Smelling delicious coffee wafting toward you may be one of the most promising ways to awake on a regular day. One of many coffee drinkers’ favorite aspects of coffee is taking in the aroma. It may arrive from afar while a pot brews or waft up from a mug in your hand. It’s the world’s second most consumed drink after water—which means it is the most often smelled beverage.
Exploring coffee’s aroma is beyond interesting. Hundreds of organic compounds exist in roasted coffee. The smells and tastes of different coffees can wander from fruity to caramelized to wine-like.
A Complex Blend of Smells
With so many compounds influencing coffee’s flavor and smell, trying a new coffee can be an exciting endeavor. Hardly kidding with the adjective “interesting” used above, would you believe that sulfur-containing compounds are partially responsible for coffee’s aroma? Anyone who has visited hot sulfur springs knows how pungent sulfur can be. Most coffee doesn’t smell like sulfur, and coffee tastings produce diverse notes about the smell. So the explanation about sulfur being involved is that coffee has a complex set of aromas melded into one. Each coffee is different. Complexity is real, and so is the intrigue different coffees bring. To energize a reader or two before looking at the science behind aroma, let’s first look at why people love the smell of coffee.
Why Do People Love the Smell of Coffee?
Smell and emotions are connected in our brains. So it’s no surprise that coffee drinkers come to love the smell. That’s because just smelling café can remind them of the positive effects of it and the flavor itself.
The positive effects can transform a person. The smell of coffee promises energy to those feeling sluggish. Relief from morning heaviness and fogginess can’t come soon enough for some. Hot coffee seems to warm from the inside out. Cool coffee can revive you after wading through a hot day. People love the smell of coffee for the possibility of feeling more alive, empowered…or just normal.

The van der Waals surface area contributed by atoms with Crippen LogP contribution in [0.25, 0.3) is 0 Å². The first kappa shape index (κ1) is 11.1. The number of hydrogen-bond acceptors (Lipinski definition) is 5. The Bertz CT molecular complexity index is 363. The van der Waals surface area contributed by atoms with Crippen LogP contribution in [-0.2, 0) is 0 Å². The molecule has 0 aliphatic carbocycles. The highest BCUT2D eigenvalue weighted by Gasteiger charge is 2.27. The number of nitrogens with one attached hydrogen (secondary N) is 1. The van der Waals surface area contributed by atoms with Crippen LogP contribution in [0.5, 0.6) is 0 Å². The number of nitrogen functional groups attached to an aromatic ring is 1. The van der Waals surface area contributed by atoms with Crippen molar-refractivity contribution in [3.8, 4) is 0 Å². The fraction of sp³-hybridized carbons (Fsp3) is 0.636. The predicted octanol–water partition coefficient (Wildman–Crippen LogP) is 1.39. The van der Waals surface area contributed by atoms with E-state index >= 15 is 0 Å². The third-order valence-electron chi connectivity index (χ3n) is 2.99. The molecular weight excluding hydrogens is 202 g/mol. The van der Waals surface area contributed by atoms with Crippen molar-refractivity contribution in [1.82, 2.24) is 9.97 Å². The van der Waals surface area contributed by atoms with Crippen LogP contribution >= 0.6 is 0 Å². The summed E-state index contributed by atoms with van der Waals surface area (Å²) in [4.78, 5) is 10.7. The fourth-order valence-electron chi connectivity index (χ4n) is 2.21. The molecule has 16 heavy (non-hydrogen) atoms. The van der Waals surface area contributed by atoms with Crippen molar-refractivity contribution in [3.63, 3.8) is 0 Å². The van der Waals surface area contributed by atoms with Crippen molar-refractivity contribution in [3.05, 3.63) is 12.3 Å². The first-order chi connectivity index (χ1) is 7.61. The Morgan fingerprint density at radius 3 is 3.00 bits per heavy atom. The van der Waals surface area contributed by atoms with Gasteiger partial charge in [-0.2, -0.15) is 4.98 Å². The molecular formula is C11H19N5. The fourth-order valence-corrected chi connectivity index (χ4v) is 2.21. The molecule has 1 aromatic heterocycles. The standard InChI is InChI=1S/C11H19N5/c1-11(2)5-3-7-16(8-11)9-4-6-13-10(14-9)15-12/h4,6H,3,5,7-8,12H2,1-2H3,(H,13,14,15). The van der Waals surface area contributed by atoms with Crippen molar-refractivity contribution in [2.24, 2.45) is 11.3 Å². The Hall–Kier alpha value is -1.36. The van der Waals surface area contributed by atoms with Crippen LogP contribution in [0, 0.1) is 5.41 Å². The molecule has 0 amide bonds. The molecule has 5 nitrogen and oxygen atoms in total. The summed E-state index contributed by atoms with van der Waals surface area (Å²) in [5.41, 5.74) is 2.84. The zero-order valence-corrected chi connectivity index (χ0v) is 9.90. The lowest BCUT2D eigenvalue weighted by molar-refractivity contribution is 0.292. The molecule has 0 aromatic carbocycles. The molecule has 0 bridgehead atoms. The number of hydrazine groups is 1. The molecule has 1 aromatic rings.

On a deeper note, coffee can evoke memories of good conversation. Caffeine can intensify fun or cathartic time spent with friends and family. Many friends love visiting coffee shops together, where they can each get their own special brew. Coffee is commonly associated with books, magazines and art, which people enjoy at many coffee shops.
Coffee components may actually relieve stress. Does having more energy makes us feel less stressed? It really depends. It wouldn’t be fair to leave out that caffeine can also increase stress or anxiety. Nevertheless, the fact that coffee can propel a person out of an energy slump in the morning or later, and relieve stress for many people, adds insight into why so many people love coffee on an emotional level. It’s also easy to see the reason many people love the smell of coffee in the morning!
Coffee reminds us that when work, a project or school seems daunting, there is an option for powering through. A cup of joe gets us ready to be productive, thoughtful or social. Deadlines are met and deep research is conducted through coffee. On that note, onward to the specifics of coffee aroma.
Coffee Aroma Unpacked
When picturing how coffee comes to emit its strong smell, keep in mind that coffee is brewed with water so hot that it penetrates the ground parts of a dense seed. Many people think a coffee “bean” is a bean that grows on the ground. It’s actually the pit, or seed, of a coffee cherry. When we think about how hard and dense a seed or pit can be compared to a fleshier bean, it’s unsurprising that there is a lot going on chemically when steaming hot water hits coffee grounds.